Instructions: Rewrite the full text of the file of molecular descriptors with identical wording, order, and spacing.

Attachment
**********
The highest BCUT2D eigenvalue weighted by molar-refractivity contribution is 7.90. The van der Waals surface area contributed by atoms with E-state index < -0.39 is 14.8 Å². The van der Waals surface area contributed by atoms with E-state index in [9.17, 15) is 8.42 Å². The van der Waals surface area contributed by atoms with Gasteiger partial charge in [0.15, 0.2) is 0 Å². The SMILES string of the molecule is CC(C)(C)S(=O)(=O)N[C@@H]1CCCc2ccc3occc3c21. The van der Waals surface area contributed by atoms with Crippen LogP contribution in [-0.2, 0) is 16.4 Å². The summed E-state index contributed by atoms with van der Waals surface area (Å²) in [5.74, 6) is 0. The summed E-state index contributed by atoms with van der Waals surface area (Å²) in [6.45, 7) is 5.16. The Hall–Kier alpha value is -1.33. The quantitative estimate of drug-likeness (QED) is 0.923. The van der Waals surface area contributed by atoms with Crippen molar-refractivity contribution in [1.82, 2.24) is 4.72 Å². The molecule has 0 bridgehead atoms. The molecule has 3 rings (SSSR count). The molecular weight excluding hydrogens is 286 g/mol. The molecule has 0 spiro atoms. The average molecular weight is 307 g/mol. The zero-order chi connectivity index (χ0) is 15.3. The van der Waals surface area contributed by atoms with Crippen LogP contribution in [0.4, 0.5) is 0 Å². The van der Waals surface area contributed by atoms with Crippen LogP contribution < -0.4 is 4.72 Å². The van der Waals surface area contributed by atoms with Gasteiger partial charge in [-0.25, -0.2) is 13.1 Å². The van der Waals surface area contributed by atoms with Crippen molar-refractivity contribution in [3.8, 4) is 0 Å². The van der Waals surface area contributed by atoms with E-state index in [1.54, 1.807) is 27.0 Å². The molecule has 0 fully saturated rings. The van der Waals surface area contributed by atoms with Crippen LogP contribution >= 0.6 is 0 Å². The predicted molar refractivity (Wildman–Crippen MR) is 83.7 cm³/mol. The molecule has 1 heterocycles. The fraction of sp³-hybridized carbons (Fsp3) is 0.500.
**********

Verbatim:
The highest BCUT2D eigenvalue weighted by molar-refractivity contribution is 7.90. The van der Waals surface area contributed by atoms with E-state index < -0.39 is 14.8 Å². The van der Waals surface area contributed by atoms with E-state index in [9.17, 15) is 8.42 Å². The van der Waals surface area contributed by atoms with Gasteiger partial charge in [0.15, 0.2) is 0 Å². The SMILES string of the molecule is CC(C)(C)S(=O)(=O)N[C@@H]1CCCc2ccc3occc3c21. The van der Waals surface area contributed by atoms with Crippen LogP contribution in [-0.2, 0) is 16.4 Å². The summed E-state index contributed by atoms with van der Waals surface area (Å²) in [5.74, 6) is 0. The summed E-state index contributed by atoms with van der Waals surface area (Å²) in [6.45, 7) is 5.16. The Hall–Kier alpha value is -1.33. The quantitative estimate of drug-likeness (QED) is 0.923. The van der Waals surface area contributed by atoms with Crippen molar-refractivity contribution in [1.82, 2.24) is 4.72 Å². The molecule has 0 bridgehead atoms. The molecule has 3 rings (SSSR count). The molecular weight excluding hydrogens is 286 g/mol. The molecule has 0 spiro atoms. The average molecular weight is 307 g/mol. The zero-order chi connectivity index (χ0) is 15.3. The van der Waals surface area contributed by atoms with Crippen LogP contribution in [0.4, 0.5) is 0 Å². The van der Waals surface area contributed by atoms with Crippen LogP contribution < -0.4 is 4.72 Å². The van der Waals surface area contributed by atoms with Gasteiger partial charge in [-0.25, -0.2) is 13.1 Å². The van der Waals surface area contributed by atoms with Crippen molar-refractivity contribution in [3.8, 4) is 0 Å². The van der Waals surface area contributed by atoms with E-state index in [1.54, 1.807) is 27.0 Å². The molecule has 0 fully saturated rings. The van der Waals surface area contributed by atoms with Crippen LogP contribution >= 0.6 is 0 Å². The predicted molar refractivity (Wildman–Crippen MR) is 83.7 cm³/mol. The molecule has 1 heterocycles. The fraction of sp³-hybridized carbons (Fsp3) is 0.500.